Watson Institute for International and Public Affairs

Coyoacán, Mexico

"...I spent the last academic year sharpening that research topic and diving into the existing research on it. Now, the GPD travel grant will allow me to return to Mexico and begin more focused, preliminary work that will provide the foundation for my dissertation."

Rebecca Martin

Spotlight on Graduate Student Research: Rebecca Martin

The Graduate Program in Development (GPD) is an interdisciplinary initiative that promotes social science research on social, political, and economic transformation in the developing world, with a special focus on inequality. Open to all PhD candidates at Brown, the program provides the interdisciplinary skills necessary for innovative research. Each year the program awards fieldwork research grants. This is the first in a series of Spotlights on Graduate Student Research highlighting that work.

July 21, 2015

Rebecca Martin is a graduate student in Brown’s Department of Political Science and a fellow in the Graduate Program in Development (GPD). She applied for the GPD fellowship to support her research in violence, insecurity, and political participation in the Global South. She works one-on-one with faculty mentor Peter Andreas, John Hay Professor of International Studies, on their shared research interest in the intersections between politics, security, and crime.

Here she describes her fieldwork and its connection to Watson’s research foci and its mission to promote a more just and peaceful world.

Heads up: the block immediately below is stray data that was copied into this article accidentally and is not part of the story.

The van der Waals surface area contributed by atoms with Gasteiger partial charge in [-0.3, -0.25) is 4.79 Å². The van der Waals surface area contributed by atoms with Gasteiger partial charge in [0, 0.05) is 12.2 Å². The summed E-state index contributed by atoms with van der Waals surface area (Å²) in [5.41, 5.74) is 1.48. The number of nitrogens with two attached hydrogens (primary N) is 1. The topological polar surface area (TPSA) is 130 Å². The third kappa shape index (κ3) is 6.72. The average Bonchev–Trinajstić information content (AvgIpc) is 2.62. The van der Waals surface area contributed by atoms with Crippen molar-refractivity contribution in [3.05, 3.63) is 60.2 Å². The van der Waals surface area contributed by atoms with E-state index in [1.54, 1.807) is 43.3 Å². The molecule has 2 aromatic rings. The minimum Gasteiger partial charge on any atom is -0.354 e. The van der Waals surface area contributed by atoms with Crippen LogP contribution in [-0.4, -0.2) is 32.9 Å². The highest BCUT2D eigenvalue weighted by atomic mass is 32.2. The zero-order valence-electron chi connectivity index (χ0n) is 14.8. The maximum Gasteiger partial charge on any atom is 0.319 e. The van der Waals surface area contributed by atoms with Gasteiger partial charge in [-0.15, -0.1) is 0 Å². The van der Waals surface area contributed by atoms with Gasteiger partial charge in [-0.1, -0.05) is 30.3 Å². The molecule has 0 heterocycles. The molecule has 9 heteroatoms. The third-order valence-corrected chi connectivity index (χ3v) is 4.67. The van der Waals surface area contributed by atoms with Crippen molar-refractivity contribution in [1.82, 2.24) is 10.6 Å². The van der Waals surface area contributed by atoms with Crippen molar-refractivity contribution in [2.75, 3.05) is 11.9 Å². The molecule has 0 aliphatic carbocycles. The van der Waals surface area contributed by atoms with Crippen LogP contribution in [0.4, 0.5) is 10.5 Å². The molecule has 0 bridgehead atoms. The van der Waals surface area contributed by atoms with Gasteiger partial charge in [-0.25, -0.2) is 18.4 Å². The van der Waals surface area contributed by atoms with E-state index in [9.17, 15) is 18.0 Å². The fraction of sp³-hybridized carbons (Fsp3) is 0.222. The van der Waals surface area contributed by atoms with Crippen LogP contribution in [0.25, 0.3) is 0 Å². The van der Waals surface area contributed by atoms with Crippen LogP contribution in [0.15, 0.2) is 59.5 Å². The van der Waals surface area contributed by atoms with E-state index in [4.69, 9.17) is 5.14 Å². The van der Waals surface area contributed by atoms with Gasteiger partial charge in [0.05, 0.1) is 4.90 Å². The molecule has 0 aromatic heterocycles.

My research is on the political implications of violence and crime in Mexico. Specifically, I am interested in how physical insecurity caused by Mexico's "drug war" prompts different forms of political responses. Do citizens become more politically active, or less so? Do they voice their political preferences through state institutions (like voting), or through more informal means, such as protest or community mobilization? On-the-ground fieldwork in Mexico is central to the advancement of my research because some informal forms of political participation are difficult (if not impossible) to observe or measure from behind a university desk. Moreover, the definition of what is political is often locally defined and thus requires immersion within local contexts in order to understand the full range of political experiences. 

The GPD travel grant allows me to conduct early, pre-dissertation fieldwork to establish a strong analytical and experiential foundation for my future dissertation research. In fact, the very idea for my dissertation topic sprang from observations I made while conducting fieldwork last summer in Mexico City, which was also funded by a GPD travel grant. As a result, I spent the last academic year sharpening that research topic and diving into the existing research on it. Now, the GPD travel grant will allow me to return to Mexico and begin more focused, preliminary work that will provide the foundation for my dissertation. 

My research cuts across all three of the Watson Institutes' primary analytical interests (development, security, and governance) and contributes critical knowledge about the lasting impacts of violence and crime. Clearly, violence itself undermines peace. Yet, it is also critical that we understand the social and political environment left in in violence's wake so that we can devise more appropriate and nuanced post-violence policies. 

Housed at Watson and co-directed by Patrick Heller, professor of sociology and international affairs, and Barbara Stallings, William R. Rhodes Research Professor, the GPD is supported by an IGERT (Integrated Graduate Education Research and Training) grant from the National Science Foundation (NSF). More information.